Form the Pennsylvania Game Commission - PENNSYLVANIA HUNTING LICENSES TO GO ON SALE
Hunters, trappers can purchase new tags beginning June 10.
It’s that time again.
Hunting and furtaker licenses for Pennsylvania’s 2013-14 seasons go on sale Monday, June 10.
And once again in the 2013-14 license year, all license fees remain unchanged since 1999.
Licenses can be purchased online through the Pennsylvania Automated License System (PALS) website, https://www.pa.wildlifelicense.com.
Licenses also can be purchased over the counter at all Game Commission region offices and the Harrisburg headquarters, as well as through more than 600 in-state and out-of-state issuing agents.
A list of issuing agents is available at the Game Commission’s website, www.pgc.state.pa.us.
The 2013-14 hunting and furtaker licenses are effective July 1, when the licenses that now are valid expire. The new licenses are valid through June 30, 2014.
The launch of license sales for the upcoming seasons also serves as a reminder for Pennsylvania hunters who hold senior lifetime hunting or furtaker licenses, or combinations of those licenses. While those hunters need not pay a license or transaction fee, they must pick up new licenses and harvest tags.
Licenses purchased through PALS are subject to a 70-cent transaction fee for each license or permit, and that fee is paid directly to the Nashville-based company that runs PALS.
Through PALS, hunters can purchase not only their general hunting and furtaker licenses, but add-on licenses needed for archery or muzzleloader hunting, specialty licenses to hunt bears or set out after second spring gobbler, permits to hunt and trap bobcats and fishers, and more.
In short, what can be purchased from an issuing agent, can be purchased online.
Hunters also can use PALS to apply for the elk-license drawing or purchase Deer Management Assistance Program permits.
Many specialty licenses or permits have application or purchase deadlines, or launch dates for sales.
Fast approaching is the launch date for the sale of antlerless deer licenses. Applications for antlerless deer licenses must be sent by mail using official pink envelopes available from issuing agents or Game Commission offices.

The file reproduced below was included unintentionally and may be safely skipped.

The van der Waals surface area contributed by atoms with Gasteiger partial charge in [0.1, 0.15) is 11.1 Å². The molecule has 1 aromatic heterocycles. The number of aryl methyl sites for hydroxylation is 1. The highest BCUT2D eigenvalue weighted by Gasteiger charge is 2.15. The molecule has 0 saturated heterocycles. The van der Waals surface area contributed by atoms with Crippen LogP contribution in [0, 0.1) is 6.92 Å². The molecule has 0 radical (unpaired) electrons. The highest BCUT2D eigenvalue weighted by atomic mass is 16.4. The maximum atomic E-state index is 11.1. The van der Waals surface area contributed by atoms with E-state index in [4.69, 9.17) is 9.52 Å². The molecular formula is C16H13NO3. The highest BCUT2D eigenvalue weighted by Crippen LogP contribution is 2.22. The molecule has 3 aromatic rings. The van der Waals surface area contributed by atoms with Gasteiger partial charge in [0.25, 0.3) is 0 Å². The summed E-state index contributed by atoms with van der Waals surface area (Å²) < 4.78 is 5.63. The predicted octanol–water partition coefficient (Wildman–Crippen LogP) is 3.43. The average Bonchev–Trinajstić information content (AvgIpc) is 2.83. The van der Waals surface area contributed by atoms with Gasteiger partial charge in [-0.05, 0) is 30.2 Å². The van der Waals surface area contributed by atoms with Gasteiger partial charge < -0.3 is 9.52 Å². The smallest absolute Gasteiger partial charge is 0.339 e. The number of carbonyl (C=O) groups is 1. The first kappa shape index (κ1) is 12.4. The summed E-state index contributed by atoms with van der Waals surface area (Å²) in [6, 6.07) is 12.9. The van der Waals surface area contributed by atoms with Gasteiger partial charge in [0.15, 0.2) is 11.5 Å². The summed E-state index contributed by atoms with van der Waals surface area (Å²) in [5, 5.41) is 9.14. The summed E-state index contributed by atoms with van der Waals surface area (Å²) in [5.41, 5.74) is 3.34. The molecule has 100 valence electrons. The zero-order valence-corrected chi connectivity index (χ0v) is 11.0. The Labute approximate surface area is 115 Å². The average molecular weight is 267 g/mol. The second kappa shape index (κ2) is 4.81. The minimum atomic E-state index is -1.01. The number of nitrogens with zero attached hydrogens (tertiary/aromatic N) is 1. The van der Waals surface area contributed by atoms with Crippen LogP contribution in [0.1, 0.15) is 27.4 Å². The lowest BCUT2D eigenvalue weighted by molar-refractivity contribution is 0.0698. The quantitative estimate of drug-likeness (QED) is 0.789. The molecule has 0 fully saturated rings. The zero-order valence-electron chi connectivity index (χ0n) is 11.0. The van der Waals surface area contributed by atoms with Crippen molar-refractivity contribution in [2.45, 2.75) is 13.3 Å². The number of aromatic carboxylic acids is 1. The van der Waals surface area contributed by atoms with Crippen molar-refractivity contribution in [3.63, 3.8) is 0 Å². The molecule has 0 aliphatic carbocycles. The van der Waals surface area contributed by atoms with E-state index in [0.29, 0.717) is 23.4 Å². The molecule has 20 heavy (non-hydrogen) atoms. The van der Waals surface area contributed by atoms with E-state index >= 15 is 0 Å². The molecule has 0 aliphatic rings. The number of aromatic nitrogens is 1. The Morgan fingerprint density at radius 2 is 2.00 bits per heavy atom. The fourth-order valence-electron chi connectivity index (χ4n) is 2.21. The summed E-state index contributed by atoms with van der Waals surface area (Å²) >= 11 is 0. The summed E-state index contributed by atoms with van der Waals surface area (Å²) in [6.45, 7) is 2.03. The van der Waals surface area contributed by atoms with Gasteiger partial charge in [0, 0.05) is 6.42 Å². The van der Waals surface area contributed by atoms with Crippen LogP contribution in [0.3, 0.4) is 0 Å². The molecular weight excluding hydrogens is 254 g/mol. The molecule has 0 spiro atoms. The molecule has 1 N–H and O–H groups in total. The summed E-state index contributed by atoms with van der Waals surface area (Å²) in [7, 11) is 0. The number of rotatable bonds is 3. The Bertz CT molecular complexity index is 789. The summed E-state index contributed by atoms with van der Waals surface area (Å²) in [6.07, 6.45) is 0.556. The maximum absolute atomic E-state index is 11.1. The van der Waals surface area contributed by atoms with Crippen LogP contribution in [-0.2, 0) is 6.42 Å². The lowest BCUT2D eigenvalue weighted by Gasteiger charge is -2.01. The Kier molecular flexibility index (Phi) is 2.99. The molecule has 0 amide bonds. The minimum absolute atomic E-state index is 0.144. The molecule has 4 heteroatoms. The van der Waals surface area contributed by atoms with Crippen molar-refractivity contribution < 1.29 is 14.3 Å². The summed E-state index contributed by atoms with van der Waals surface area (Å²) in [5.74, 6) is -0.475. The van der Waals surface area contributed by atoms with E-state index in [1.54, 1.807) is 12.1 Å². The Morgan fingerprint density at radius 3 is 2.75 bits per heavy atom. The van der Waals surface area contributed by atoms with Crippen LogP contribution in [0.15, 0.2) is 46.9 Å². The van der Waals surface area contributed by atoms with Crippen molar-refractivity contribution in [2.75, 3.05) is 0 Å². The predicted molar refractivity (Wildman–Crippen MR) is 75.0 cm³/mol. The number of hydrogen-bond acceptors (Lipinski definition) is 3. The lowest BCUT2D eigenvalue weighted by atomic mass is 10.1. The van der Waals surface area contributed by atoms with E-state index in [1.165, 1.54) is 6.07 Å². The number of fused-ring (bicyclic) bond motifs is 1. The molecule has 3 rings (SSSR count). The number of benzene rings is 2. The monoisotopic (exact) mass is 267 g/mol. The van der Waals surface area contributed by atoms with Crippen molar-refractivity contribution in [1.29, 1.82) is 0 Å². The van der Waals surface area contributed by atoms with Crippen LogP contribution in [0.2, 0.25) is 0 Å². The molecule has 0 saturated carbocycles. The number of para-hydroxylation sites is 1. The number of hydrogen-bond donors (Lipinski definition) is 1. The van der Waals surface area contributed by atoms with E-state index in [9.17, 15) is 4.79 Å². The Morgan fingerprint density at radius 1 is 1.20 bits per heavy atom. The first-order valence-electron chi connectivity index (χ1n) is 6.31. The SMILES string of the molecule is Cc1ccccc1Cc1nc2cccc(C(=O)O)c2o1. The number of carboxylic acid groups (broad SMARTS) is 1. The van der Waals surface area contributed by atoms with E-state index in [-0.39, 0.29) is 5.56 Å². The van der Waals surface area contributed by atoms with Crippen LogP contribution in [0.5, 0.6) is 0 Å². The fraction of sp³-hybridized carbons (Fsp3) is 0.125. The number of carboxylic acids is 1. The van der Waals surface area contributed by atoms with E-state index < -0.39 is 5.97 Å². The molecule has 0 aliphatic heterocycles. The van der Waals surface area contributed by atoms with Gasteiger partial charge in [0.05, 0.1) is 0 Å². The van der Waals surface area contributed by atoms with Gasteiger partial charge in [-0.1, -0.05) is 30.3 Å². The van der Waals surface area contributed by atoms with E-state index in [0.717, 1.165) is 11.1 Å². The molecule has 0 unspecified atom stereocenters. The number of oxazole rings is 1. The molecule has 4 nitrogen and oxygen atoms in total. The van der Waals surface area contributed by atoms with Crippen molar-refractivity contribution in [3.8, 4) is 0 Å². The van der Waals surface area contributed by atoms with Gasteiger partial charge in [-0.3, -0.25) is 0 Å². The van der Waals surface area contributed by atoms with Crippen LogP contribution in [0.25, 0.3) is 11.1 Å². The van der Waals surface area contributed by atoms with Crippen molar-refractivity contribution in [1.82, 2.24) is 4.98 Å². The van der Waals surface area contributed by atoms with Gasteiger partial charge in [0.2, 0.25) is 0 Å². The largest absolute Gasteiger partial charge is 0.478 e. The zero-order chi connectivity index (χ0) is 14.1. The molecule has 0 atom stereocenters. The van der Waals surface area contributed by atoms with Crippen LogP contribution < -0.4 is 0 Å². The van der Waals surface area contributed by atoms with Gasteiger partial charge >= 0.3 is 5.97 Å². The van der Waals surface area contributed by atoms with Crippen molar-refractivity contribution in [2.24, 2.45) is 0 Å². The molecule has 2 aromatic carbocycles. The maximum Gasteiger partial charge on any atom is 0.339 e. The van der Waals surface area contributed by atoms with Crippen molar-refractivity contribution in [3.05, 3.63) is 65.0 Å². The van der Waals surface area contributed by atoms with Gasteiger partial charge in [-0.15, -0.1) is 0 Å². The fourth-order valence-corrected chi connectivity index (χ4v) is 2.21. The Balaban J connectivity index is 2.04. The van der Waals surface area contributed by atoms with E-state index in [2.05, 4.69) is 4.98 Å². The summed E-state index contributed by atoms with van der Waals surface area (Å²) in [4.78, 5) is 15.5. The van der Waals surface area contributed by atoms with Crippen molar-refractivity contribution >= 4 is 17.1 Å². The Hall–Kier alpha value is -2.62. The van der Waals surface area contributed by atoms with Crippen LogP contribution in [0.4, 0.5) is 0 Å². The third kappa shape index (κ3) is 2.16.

County treasurers statewide on July 8 will begin accepting antlerless license applications from Pennsylvania residents. Nonresidents can apply starting July 29. Beginning Aug. 5, treasurers will begin selling the remaining unsold licenses for any wildlife-management unit for which licenses remain available. A second round of unsold license sales will begin Aug. 19.
Except in Wildlife Management Units (WMUs) 2B, 5C and 5D, hunters may only apply for one license during each application period. In those WMUs, hunters may apply for an unlimited number of licenses, however, the longstanding tradition of limiting applications to three per envelope remains in place for all applicants.
Over-the-counter antlerless license sales in WMUs 2B, 5C and 5D begin Aug. 26.
Meanwhile, the deadline to apply for a 2013 elk license is Aug. 25. Those wishing to hunt bears during the early seasons must purchase licenses by Nov. 22, with bear licenses going back on sale from Nov. 28 to Dec. 1. The deadline to purchase a bobcat or fisher permit is Dec. 20. And those wishing to purchase a second spring gobbler license must do so by May 2, 2014.
Harvest permits through the Deer Management Assistance Program (DMAP) will be available for sale beginning June 10, but hunters should be advised that permits for some properties might not become available until after that date.
DMAP permits will be available once landowner applications are approved and landowners are notified by the Game Commission.
If permits for a particular DMAP unit have not gone on sale, hunters can continue to check back until sales begin.
Hunters purchasing their licenses early also might not be able immediately to get a copy of the 2013-14 Pennsylvania Hunting & Trapping Digest regulations booklet. Some issuing agents won’t receive the booklets until late June. A complete version of the publication is posted on the agency’s website. And hunters who don’t receive a printed copy of the booklet initially may return to the issuing agent and pick one up after the booklets are delivered.